What Is an Amalgam Tattoo?

An amalgam tattoo might sound like a new trend in body art, but this bluish-gray stain on the gums isn't decorative or intentional. Although amalgam tattoos might look concerning, they are generally harmless. Your dentist can confirm if a patch of discoloration on your gums might be something more serious.

What Causes Amalgam Tattoos?

The metal alloy known as dental amalgam is one of the strongest materials used in tooth fillings. Amalgam is approximately 50 percent mercury, with tin, zinc, copper and silver comprising the rest of the mixture. When the material spills onto the patient's gums during a dental procedure, it can leave behind a painless but permanent residue.

According to Brigham and Women's Hospital Division of Oral Medicine and Dentistry, the most common cause of amalgam tattoos is amalgam material falling onto gums while a dentist is applying or removing a filling. Alternatively, amalgam may fall into a tooth socket during an extraction or lodge in the area around the scar after a root canal treatment.

Signs of an Amalgam Tattoo

Amalgam tattoos are irregularly shaped patches on gum tissue that appear blue or dark gray. ScienceDirect explains that you're most likely to see one near the tooth where the amalgam was placed. However, you might see this gum discoloration elsewhere, such as on the roof of the mouth or the inner lining of the cheeks.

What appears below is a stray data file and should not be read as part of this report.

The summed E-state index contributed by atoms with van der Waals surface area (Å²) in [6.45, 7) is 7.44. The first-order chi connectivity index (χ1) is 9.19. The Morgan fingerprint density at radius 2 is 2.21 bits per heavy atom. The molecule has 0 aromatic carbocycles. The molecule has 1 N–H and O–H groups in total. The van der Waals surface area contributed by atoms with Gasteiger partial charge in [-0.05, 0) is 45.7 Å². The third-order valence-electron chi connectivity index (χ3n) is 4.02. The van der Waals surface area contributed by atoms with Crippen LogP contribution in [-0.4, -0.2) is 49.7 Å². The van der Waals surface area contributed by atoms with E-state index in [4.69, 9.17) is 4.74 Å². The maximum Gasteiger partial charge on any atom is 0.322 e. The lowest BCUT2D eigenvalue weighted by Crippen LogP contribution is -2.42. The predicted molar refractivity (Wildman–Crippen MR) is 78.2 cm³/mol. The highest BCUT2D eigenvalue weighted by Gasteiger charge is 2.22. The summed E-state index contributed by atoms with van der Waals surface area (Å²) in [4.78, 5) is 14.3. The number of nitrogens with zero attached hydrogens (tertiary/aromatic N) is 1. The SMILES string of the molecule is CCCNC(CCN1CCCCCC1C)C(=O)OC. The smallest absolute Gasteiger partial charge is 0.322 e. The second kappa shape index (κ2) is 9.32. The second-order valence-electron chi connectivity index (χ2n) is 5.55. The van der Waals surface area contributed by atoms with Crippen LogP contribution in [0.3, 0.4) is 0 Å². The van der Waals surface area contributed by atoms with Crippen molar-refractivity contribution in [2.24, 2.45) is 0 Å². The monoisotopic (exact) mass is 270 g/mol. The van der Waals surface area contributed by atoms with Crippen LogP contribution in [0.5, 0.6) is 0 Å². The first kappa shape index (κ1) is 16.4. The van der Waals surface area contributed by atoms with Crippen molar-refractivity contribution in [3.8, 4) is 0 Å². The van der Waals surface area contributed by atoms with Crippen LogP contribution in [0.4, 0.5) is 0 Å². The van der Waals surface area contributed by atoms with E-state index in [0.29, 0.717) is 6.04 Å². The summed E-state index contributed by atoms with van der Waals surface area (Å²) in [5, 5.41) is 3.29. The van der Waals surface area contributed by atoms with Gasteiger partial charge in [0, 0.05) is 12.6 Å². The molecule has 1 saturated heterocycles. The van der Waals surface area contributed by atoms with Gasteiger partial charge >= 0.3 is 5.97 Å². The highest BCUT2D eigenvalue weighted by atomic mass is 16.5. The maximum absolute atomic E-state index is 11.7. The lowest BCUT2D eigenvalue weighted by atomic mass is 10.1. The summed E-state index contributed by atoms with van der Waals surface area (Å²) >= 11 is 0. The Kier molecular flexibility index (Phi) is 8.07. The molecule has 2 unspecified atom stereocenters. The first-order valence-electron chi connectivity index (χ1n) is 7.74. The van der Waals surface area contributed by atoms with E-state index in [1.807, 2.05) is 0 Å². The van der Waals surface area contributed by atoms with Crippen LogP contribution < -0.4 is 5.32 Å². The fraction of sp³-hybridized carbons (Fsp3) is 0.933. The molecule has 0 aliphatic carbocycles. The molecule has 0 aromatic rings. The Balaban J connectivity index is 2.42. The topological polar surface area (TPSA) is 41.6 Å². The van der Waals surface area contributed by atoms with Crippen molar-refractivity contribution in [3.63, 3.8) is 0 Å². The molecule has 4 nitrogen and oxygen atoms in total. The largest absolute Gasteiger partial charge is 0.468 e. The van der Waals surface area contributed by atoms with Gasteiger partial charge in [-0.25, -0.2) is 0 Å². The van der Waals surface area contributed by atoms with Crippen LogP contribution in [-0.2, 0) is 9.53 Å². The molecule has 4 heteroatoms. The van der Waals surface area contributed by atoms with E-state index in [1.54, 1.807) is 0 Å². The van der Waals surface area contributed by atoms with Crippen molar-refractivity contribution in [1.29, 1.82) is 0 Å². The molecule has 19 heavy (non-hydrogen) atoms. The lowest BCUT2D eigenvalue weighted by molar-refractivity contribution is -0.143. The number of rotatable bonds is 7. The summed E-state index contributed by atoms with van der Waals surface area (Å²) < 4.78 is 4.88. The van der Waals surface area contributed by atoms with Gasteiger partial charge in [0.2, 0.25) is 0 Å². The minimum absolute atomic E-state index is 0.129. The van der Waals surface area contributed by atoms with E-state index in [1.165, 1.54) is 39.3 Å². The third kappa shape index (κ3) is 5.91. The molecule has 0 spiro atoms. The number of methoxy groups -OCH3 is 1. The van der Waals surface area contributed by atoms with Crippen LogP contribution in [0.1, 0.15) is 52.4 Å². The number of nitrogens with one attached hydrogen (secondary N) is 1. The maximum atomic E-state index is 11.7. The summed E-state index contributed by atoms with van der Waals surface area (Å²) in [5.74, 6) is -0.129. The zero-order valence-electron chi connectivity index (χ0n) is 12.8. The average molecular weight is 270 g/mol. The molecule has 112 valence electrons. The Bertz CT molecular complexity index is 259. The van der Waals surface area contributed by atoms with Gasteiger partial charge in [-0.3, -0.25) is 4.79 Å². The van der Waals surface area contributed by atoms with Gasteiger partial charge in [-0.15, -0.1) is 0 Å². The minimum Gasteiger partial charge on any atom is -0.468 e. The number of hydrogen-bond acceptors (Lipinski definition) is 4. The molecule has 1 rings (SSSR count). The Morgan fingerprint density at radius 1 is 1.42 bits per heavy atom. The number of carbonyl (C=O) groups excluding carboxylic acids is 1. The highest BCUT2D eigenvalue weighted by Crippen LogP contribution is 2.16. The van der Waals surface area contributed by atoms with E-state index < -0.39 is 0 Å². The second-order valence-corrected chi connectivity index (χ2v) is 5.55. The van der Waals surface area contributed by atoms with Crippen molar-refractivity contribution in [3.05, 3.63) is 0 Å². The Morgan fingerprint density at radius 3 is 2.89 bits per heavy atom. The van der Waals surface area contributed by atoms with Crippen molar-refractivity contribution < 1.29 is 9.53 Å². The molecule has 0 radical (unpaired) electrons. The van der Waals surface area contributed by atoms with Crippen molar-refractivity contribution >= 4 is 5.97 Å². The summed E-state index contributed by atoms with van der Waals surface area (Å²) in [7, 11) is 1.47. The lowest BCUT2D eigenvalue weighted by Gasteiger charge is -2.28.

Amalgam is a common and safe substance for fillings in adults and children ages 6 and older, so amalgam tattoos should not cause any discomfort or show other symptoms. If you have a discolored area of gum tissue that's painful, swollen, bleeding or ulcerated, see your dentist immediately. A small biopsy can confirm the cause of any unusual symptoms.

Prevention and Treatment

Although amalgam tattoos usually do not disappear on their own, they don't require any treatment, says Brigham and Women's Hospital. If the mark is bothersome or in a noticeable part of the mouth like the inner lip, a dental surgeon can remove the discolored tissue.

If you're worried about developing an amalgam tattoo or have concerns about silver fillings, ask your dentist about alternative dental filling materials. Other options include composite resins that are shaded to match your tooth color, gold and porcelain.

An amalgam tattoo shouldn't cause concern unless it makes you feel self-conscious. If that's the case, speak to your dentist about whether it can be removed. If you have a patch of discolored gum tissue that's painful or causing other symptoms, see a dentist as soon as possible.

This article is intended to promote understanding of and knowledge about general oral health topics. It is not intended to be a substitute for professional advice, diagnosis or treatment. Always seek the advice of your dentist or other qualified healthcare provider with any questions you may have regarding a medical condition or treatment.

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What to Expect During a FILLING

  1. Local anesthesia – at the beginning of your filling procedure, you may be given local anesthesia to numb the area around the tooth.

  2. Tooth decay removal – then the dentist will cut through the enamel using a drill to remove any decay. After the dentist removes the decay, the dentist will shape the space to ready it for the filling.

  3. Etching – for a bonded filling your dentist will etch the tooth with an acid gel before placing the filling.

  4. Resin application – for certain types of fillings the dentist will layer on the resin and harden it using a bright light. This makes it strong.

  5. Polishing – after the filling has been placed, your dentist will polish the tooth.